On 5-2011 i saw advertised in local paper 2.08 acres, mobile home, and pole barn for sale, which i purchased from seller, who is now my neighbor. The barn was the selling point for
me. He showed me a tree line and path cut directly behind the barn and indicated that it was the property line. i had a
realator assist me with a warranty deed, paid cash, registered sale at courthouse, and the deal was done. I have since
that time paid taxes on the polebarn, the mobile home, and the acreage. I have also, in addition to the 30 ft x 16 ft pole
barn, added a 15 ft x 12 ft a frame wooden shed which i had moved here with great difficulty and no small expense. I want
to mention that the previous owner, Jerry, has continually stated his regret over having sold us the polebarn. Last Friday,
4 days ago, we found surveyors stakes in the middle of our back yard, and Jerry at the door with what he called 'bad news".
He said he had the property surveyed and that the pole barn, along with our new shed, and a large peice of the high ground
were all his property. Today we recieved a hand written, registered letter advising us to vacate the property(his
property) within 10 days or he would dispose of our property in any way he saw fit. He stated that he was advised to do
this by the County sheriff"s department. The polebarn is to old and big to move, the new shed we have just finished
repairing from the damage of moving it here. He misrepresented and falsly advertised the property. Can we make him move
the property line, or force him to reclaim his property from the swampland on th back instead of the high ground in the
front, both border his property?
Real Estate Attorney
Boundary disputes are complex and difficult. From what you have posted, you will not be able to get a satisfactory answer to your problem in an online forum. You should consult an experienced real estate lawyer in your area about the situation. You are probably going to have to litigate to get a satisfactory solution.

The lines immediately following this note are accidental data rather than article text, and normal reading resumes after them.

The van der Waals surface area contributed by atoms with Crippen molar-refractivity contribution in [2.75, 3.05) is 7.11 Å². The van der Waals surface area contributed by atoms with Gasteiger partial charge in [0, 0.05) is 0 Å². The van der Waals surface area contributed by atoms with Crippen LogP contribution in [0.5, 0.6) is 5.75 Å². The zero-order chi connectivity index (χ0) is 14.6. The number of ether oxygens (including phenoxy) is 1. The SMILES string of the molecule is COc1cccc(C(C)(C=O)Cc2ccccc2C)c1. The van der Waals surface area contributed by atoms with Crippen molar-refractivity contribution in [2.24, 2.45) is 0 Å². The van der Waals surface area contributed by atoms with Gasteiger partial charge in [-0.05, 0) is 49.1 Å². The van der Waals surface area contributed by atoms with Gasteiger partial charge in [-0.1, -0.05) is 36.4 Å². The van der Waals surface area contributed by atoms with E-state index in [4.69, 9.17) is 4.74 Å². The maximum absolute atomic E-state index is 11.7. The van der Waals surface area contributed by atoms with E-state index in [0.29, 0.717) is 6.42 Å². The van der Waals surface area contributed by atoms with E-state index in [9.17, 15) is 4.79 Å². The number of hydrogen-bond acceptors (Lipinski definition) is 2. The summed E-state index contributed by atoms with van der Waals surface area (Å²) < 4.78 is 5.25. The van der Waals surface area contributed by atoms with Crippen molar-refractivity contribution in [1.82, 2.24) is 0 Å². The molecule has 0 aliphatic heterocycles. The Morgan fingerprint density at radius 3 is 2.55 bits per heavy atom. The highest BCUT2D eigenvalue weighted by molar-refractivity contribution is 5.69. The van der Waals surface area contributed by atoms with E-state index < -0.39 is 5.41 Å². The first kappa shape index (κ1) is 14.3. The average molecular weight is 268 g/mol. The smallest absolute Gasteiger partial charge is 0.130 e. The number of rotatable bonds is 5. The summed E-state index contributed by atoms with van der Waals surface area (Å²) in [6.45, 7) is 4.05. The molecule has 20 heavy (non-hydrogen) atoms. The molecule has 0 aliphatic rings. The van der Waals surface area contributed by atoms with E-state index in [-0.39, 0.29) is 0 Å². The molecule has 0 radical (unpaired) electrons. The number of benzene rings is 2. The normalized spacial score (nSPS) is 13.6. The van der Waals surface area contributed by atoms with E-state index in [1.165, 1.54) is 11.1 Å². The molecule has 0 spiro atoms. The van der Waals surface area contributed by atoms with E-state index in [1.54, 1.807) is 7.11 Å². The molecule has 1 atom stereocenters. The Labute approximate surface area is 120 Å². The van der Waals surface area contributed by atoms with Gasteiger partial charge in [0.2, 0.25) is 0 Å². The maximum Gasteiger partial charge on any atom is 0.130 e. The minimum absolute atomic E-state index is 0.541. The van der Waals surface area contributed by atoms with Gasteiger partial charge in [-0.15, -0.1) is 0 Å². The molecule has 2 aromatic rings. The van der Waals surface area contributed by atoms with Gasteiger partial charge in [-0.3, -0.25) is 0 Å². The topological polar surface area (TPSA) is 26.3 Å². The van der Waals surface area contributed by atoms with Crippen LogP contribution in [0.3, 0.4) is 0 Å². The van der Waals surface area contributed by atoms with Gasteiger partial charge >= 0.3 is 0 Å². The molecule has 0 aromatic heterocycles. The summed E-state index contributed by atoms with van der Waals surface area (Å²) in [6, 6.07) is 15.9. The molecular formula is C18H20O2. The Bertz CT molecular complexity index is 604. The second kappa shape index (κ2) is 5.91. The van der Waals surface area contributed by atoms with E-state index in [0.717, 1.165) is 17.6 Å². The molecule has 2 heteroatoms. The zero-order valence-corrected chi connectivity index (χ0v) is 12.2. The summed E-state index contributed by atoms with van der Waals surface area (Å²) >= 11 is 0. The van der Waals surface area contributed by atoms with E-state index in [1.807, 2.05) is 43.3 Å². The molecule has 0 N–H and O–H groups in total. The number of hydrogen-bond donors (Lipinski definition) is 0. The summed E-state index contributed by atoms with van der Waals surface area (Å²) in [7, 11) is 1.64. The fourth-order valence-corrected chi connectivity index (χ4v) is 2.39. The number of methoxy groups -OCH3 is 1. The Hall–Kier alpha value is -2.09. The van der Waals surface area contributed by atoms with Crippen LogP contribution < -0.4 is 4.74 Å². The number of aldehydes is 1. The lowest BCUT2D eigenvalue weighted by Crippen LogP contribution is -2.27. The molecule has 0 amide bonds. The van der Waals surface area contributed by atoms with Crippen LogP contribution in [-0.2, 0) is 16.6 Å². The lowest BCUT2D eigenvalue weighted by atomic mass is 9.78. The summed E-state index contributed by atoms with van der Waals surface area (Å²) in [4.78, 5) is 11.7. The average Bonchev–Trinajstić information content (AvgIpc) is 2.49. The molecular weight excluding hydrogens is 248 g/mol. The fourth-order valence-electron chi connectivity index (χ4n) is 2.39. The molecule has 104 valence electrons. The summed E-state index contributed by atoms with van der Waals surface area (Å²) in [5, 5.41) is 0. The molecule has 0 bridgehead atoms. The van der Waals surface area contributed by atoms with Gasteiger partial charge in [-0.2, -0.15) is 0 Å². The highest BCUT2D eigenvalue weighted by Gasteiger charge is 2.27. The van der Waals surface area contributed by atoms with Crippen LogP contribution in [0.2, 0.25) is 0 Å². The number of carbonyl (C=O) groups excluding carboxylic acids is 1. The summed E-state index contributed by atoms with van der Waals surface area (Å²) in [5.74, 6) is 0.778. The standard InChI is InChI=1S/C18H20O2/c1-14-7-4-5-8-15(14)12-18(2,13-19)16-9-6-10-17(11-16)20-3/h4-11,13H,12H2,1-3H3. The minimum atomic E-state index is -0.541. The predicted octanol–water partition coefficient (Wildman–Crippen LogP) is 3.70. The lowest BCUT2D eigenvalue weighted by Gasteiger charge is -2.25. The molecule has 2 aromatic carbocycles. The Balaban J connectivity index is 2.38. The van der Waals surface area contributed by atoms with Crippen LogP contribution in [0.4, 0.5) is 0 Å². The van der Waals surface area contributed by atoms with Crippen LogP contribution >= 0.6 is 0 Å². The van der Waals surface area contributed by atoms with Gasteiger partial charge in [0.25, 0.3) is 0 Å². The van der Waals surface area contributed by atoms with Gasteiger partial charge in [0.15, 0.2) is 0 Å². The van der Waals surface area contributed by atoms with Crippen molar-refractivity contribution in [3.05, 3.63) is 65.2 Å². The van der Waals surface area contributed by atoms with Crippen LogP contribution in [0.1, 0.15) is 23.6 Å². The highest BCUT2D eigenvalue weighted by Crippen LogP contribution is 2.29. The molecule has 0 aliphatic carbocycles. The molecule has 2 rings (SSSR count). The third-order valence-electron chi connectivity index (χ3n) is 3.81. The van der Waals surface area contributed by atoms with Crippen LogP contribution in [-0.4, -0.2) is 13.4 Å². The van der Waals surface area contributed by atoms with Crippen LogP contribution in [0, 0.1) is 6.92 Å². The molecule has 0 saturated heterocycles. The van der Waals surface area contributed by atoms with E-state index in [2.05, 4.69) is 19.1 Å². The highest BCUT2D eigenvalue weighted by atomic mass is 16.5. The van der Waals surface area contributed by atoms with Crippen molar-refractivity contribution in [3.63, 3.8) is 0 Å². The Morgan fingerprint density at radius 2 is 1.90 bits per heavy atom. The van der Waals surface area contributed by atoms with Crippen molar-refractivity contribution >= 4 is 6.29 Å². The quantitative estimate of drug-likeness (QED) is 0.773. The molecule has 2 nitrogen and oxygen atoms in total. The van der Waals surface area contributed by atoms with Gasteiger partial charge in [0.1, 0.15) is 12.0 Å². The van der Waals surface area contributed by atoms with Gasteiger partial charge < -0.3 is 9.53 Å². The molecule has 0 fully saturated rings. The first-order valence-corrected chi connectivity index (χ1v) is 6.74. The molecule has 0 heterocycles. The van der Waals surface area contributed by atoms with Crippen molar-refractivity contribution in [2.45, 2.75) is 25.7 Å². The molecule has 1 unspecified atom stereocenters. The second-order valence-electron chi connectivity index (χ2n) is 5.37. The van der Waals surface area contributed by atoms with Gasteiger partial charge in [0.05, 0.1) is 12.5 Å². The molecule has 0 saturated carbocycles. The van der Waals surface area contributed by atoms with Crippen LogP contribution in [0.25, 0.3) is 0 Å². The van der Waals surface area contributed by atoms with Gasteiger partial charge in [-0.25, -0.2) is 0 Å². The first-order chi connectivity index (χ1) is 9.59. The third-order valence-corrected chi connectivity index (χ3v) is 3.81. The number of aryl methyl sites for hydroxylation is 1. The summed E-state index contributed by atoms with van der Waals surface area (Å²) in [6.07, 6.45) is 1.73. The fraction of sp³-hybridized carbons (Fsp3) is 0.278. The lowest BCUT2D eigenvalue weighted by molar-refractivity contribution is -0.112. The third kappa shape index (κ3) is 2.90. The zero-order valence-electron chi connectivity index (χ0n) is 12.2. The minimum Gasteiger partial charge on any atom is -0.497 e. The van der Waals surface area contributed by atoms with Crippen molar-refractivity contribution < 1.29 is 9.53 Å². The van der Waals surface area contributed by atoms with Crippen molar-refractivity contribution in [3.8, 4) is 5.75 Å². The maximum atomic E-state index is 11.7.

Disclaimer: This answer is provided for informational purposes only, does not constitute legal advice, and does not create an attorney-client relationship. Actual legal advice can only be provided after completing a comprehensive consultation in which all of the relevant facts are discussed and reviewed.
You will need local real estate counsel to help you sort this out, but here are some basic factors. First, what does your deed say. If the deed actually conveys everything then it is likely yours. Traditionally under the merger rule the deed controls after the sale is closed, so if the deed conveyed all to you you should be on reasonably solid ground. I assume the sale agreement specified what you were buying as well.
Beyond that there is a doctrine known as "estoppel" in which if one person misleads another and the other relies on the misleading information, the first person cannot assert his claim. Since Jerry has continually led you to believe that all was yours and you invested time and money into erecting another structure, he may be estopped from making his claim now.
You need a lawyer and need one quickly so that no harm is done that cannot be undone. Without knowing more, one cannot be certain of the outcome. However, this is not really a boundary dispute alone--there are much bigger issues at play here.